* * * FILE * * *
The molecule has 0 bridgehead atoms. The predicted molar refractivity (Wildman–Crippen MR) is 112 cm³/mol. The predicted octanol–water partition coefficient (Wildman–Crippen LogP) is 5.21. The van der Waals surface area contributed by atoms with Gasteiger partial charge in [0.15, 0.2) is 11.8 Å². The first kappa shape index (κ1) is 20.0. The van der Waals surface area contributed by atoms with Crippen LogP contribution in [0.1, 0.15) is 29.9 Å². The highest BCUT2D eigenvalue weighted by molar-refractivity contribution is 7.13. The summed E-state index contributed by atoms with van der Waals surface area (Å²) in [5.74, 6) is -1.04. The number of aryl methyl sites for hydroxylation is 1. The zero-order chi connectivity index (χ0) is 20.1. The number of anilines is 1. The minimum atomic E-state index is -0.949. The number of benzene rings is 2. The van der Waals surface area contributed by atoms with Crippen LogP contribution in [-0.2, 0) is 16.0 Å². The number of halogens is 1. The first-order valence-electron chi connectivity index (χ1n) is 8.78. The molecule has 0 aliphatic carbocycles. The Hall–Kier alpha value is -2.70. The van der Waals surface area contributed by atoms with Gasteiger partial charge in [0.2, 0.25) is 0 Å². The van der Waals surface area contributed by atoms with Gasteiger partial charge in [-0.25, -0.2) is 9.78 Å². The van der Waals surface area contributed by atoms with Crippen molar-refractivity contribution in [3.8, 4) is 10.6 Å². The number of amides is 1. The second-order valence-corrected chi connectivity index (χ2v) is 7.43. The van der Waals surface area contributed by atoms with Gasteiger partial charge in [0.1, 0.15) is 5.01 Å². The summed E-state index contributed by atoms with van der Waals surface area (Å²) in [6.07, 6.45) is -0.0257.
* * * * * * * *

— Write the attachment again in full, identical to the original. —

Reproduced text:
The molecule has 0 bridgehead atoms. The predicted molar refractivity (Wildman–Crippen MR) is 112 cm³/mol. The predicted octanol–water partition coefficient (Wildman–Crippen LogP) is 5.21. The van der Waals surface area contributed by atoms with Gasteiger partial charge in [0.15, 0.2) is 11.8 Å². The first kappa shape index (κ1) is 20.0. The van der Waals surface area contributed by atoms with Crippen LogP contribution in [0.1, 0.15) is 29.9 Å². The highest BCUT2D eigenvalue weighted by molar-refractivity contribution is 7.13. The summed E-state index contributed by atoms with van der Waals surface area (Å²) in [5.74, 6) is -1.04. The number of aryl methyl sites for hydroxylation is 1. The zero-order chi connectivity index (χ0) is 20.1. The number of anilines is 1. The minimum atomic E-state index is -0.949. The number of benzene rings is 2. The van der Waals surface area contributed by atoms with Crippen LogP contribution in [-0.2, 0) is 16.0 Å². The number of halogens is 1. The first-order valence-electron chi connectivity index (χ1n) is 8.78. The molecule has 0 aliphatic carbocycles. The Hall–Kier alpha value is -2.70. The van der Waals surface area contributed by atoms with Gasteiger partial charge in [0.2, 0.25) is 0 Å². The van der Waals surface area contributed by atoms with Gasteiger partial charge in [-0.25, -0.2) is 9.78 Å². The van der Waals surface area contributed by atoms with Crippen molar-refractivity contribution in [3.8, 4) is 10.6 Å². The number of amides is 1. The second-order valence-corrected chi connectivity index (χ2v) is 7.43. The van der Waals surface area contributed by atoms with Gasteiger partial charge in [0.1, 0.15) is 5.01 Å². The summed E-state index contributed by atoms with van der Waals surface area (Å²) in [6.07, 6.45) is -0.0257.